Carson Wentz is the guy who ends up looking bad on the play for not making a decision before being dragged to the turf, but in this case, someone has to actually be in the spot they're supposed to be in. That's the most basic ask you could have/make of an offensive skill position player. It is easy to blame Jalen Reagor specifically for this, but it has been a problem all year, a teamwide failure the staff has to answer for. Reagor screwing up this play does not explain how many different versions of this mistake we've seen across 11 games.

It's not asking a lot for guys to at least understand the damn play. No one is expecting this group to be The Greatest Show on Turf or the Montana-Rice 49ers. If there's a change made for this football team, at this point, it would not shock me if it was at head coach.

• While we're on the management side of things, I'm not exactly unearthing new info here, but DK Metcalf is a hell of a football player, and a great example of Howie Roseman's shortcomings as a talent evaluator. He's a reactive GM rather than someone who stays ahead of the curve and analyzes each individual class on its own merits.

The Eagles are always chasing some sort of ultra-specific player type under Roseman. When they focus on ultra-productive players from college, they ignore the guys with measurables who are about to break out at the next level (e.g. Metcalf). When they focus on guys with tools, they miss on the ultra-productive college players who are going to excel at the next level (see: Jefferson, Justin). Roseman obsesses over the past error and it creates a second future error, and then the cycle begins anew. Reagor is a speed guy whose speed has not shown up since perhaps the very first game of the year.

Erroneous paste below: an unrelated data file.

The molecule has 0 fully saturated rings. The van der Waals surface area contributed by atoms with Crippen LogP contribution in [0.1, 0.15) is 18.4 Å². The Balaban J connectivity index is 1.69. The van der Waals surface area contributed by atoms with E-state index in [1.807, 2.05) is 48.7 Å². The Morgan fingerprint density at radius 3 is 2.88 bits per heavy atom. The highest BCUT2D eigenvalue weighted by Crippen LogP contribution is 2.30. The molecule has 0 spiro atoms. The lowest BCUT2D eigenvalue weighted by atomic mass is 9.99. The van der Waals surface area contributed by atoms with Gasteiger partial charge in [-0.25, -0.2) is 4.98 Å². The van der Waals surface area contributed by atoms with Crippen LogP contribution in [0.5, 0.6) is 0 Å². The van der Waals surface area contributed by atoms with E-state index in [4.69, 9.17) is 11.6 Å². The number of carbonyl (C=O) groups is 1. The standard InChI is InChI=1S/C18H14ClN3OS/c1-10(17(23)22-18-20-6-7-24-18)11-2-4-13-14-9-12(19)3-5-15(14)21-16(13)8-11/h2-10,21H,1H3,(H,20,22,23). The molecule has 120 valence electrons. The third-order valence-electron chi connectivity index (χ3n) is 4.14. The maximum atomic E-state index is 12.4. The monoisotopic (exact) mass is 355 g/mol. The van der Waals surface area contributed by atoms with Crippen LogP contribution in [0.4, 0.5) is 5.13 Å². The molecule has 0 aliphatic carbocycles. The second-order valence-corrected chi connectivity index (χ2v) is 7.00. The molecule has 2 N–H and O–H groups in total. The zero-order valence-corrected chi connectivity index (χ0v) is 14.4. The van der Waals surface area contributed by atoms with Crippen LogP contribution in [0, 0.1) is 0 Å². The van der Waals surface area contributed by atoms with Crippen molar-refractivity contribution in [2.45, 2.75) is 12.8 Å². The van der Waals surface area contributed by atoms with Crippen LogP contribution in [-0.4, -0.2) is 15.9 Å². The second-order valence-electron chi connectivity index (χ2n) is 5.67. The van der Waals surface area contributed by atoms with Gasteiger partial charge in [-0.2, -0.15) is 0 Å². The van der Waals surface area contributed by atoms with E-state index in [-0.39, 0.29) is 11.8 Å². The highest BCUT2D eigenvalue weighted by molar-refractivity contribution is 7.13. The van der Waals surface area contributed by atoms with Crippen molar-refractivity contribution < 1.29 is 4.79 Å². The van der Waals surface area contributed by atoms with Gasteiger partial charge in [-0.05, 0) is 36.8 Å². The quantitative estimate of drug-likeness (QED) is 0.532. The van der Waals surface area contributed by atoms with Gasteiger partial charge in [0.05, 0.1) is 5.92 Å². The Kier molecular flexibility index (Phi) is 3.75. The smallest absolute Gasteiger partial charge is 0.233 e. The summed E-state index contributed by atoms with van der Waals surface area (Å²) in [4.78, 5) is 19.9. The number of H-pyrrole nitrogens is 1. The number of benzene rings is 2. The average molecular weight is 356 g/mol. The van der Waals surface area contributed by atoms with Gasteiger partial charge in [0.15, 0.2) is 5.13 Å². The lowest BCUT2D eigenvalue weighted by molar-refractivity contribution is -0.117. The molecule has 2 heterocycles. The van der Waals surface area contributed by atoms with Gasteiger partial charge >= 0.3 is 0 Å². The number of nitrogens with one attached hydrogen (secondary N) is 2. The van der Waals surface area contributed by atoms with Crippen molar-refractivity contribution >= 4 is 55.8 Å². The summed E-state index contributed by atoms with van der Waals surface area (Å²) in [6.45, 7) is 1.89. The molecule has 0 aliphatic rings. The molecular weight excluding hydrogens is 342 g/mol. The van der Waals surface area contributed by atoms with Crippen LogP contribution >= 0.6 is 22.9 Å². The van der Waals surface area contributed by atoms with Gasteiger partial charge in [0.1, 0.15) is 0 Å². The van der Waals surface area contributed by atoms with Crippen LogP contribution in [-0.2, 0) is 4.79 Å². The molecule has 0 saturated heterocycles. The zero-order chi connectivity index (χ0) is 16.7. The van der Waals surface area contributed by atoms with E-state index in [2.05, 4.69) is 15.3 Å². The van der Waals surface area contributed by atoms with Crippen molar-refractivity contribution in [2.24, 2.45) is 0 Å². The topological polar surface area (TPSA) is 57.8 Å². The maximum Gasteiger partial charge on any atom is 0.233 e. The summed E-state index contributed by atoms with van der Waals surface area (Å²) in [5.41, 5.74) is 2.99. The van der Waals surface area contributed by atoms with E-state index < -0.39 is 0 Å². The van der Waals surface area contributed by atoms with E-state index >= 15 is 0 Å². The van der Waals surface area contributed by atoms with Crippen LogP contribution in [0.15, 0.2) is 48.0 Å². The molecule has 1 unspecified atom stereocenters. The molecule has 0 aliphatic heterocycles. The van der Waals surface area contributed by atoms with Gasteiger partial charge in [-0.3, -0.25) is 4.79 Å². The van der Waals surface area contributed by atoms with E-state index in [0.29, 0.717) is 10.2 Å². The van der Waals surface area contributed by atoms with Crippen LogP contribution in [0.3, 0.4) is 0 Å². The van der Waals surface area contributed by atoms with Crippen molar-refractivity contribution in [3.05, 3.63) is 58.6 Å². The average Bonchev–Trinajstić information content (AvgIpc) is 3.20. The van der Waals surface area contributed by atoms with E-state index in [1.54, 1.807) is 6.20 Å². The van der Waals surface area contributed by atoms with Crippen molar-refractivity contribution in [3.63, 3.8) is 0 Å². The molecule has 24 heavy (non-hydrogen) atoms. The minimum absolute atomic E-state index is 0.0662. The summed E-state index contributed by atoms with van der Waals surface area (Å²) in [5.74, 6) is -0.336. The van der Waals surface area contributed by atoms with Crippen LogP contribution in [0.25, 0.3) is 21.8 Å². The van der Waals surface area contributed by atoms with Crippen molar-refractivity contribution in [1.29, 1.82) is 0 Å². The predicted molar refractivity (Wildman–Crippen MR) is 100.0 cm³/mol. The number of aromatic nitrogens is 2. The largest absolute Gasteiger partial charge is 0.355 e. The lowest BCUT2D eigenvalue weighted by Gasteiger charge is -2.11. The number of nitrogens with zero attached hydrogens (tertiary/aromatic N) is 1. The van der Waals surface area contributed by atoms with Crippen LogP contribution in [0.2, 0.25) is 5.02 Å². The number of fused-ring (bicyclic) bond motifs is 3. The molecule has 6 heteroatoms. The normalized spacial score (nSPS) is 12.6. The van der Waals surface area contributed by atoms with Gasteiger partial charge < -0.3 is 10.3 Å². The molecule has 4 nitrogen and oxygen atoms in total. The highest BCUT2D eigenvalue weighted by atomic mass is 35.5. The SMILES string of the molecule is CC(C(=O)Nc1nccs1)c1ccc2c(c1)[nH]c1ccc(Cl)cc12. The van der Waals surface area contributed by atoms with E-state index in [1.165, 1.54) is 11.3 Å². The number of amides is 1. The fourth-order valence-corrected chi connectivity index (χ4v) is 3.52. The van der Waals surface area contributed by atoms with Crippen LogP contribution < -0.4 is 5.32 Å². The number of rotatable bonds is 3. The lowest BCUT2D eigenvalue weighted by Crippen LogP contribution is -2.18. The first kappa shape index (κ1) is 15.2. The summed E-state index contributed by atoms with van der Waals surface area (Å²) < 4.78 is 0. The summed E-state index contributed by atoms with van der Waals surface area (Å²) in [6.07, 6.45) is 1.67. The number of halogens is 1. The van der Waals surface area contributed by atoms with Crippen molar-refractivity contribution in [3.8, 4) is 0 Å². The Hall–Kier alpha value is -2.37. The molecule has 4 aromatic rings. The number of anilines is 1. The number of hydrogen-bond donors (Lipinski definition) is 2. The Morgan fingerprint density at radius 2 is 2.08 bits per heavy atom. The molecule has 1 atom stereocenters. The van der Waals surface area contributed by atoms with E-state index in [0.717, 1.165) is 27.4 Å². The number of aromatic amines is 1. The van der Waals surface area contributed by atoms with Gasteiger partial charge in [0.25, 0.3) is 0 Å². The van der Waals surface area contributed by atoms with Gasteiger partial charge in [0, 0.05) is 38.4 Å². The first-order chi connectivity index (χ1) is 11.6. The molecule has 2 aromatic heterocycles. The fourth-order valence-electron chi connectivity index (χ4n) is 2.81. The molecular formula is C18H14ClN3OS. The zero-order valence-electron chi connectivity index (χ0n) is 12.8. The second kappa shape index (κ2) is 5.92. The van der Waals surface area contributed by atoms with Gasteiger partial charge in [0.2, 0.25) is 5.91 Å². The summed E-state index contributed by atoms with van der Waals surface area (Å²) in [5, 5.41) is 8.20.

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(Hell, you could argue the Jalen Hurts pick is an extension of this poor drafting philosophy. QB depth has been a huge need for Philly in the past, but was it urgent to the point that you spend a second-round pick on another QB, ignoring other positions of need for a guy who to this point has been a gadget player?)

It's a bad way to manage a football team, and when you add on that they've been far too reluctant to let go of particular veterans and turn talent over, it's a toxic blend. And with Roseman as the longest standing member of this trainwreck, there's a pretty easy argument that he deserves the most blame and the swiftest push to the exit of anybody in power with the organization.

• I saw some people on social media getting excited or at least trying to dress up the beginning of Wentz's second half with framing like, "He's building momentum!" Respectfully, I have to ask what game you're watching, what sport you're watching, and what your football consumption habits are outside of the Eagles. Stringing together a series of passes that don't go further than seven yards down the field is not winning football, and if an NFC East rival tried to sustain an offense the way Philadelphia did on Monday Night Football, everyone in this town would mock them relentlessly.

This is not a misprint: through three quarters of football, Carson Wentz averaged 3.5 yards per attempt. That number only climbed to about 3.8 by the time the final whistle was blown. The Eagles' downfield offense was basically non-existent, which makes it extremely difficult to fool defenses pre-snap. You might be able to string together a bunch of short completions if you're lucky, but you have to execute just about perfectly, and it's also harder to run the ball with defenses playing closer to the line of scrimmage and daring you to beat them over the top.